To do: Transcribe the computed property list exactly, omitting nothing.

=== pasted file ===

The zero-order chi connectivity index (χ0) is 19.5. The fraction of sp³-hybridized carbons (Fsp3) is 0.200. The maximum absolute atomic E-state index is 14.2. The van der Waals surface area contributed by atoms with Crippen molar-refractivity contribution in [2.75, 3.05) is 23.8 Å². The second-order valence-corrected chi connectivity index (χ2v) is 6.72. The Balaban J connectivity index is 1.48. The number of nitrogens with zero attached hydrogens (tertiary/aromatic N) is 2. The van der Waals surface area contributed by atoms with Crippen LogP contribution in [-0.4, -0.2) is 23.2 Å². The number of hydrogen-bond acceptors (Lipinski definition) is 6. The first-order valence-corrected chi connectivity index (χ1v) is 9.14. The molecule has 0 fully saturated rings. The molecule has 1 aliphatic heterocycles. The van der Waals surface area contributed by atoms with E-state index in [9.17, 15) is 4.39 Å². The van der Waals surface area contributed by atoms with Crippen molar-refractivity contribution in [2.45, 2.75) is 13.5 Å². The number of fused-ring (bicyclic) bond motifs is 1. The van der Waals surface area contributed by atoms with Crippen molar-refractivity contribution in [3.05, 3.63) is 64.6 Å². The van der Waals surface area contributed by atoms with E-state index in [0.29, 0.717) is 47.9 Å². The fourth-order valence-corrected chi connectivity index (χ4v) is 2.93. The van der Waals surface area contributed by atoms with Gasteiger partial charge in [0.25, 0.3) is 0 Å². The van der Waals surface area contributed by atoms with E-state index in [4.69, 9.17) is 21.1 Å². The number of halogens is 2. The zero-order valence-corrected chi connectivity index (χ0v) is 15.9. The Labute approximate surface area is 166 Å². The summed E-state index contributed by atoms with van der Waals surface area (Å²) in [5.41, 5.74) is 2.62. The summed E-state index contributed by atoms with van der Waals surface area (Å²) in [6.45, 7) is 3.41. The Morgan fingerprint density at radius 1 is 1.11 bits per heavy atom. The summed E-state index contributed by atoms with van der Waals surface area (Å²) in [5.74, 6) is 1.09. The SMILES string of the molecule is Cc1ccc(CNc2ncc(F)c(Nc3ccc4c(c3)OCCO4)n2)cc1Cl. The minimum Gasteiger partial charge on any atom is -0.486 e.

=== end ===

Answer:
The zero-order chi connectivity index (χ0) is 19.5. The fraction of sp³-hybridized carbons (Fsp3) is 0.200. The maximum absolute atomic E-state index is 14.2. The van der Waals surface area contributed by atoms with Crippen molar-refractivity contribution in [2.75, 3.05) is 23.8 Å². The second-order valence-corrected chi connectivity index (χ2v) is 6.72. The Balaban J connectivity index is 1.48. The number of nitrogens with zero attached hydrogens (tertiary/aromatic N) is 2. The van der Waals surface area contributed by atoms with Crippen LogP contribution in [-0.4, -0.2) is 23.2 Å². The number of hydrogen-bond acceptors (Lipinski definition) is 6. The first-order valence-corrected chi connectivity index (χ1v) is 9.14. The molecule has 0 fully saturated rings. The molecule has 1 aliphatic heterocycles. The van der Waals surface area contributed by atoms with E-state index in [9.17, 15) is 4.39 Å². The van der Waals surface area contributed by atoms with Crippen molar-refractivity contribution in [2.45, 2.75) is 13.5 Å². The number of fused-ring (bicyclic) bond motifs is 1. The van der Waals surface area contributed by atoms with Crippen molar-refractivity contribution in [3.05, 3.63) is 64.6 Å². The van der Waals surface area contributed by atoms with E-state index in [0.29, 0.717) is 47.9 Å². The fourth-order valence-corrected chi connectivity index (χ4v) is 2.93. The van der Waals surface area contributed by atoms with Gasteiger partial charge in [0.25, 0.3) is 0 Å². The van der Waals surface area contributed by atoms with E-state index in [4.69, 9.17) is 21.1 Å². The number of halogens is 2. The zero-order valence-corrected chi connectivity index (χ0v) is 15.9. The Labute approximate surface area is 166 Å². The summed E-state index contributed by atoms with van der Waals surface area (Å²) in [5.41, 5.74) is 2.62. The summed E-state index contributed by atoms with van der Waals surface area (Å²) in [6.45, 7) is 3.41. The Morgan fingerprint density at radius 1 is 1.11 bits per heavy atom. The summed E-state index contributed by atoms with van der Waals surface area (Å²) in [5.74, 6) is 1.09. The SMILES string of the molecule is Cc1ccc(CNc2ncc(F)c(Nc3ccc4c(c3)OCCO4)n2)cc1Cl. The minimum Gasteiger partial charge on any atom is -0.486 e.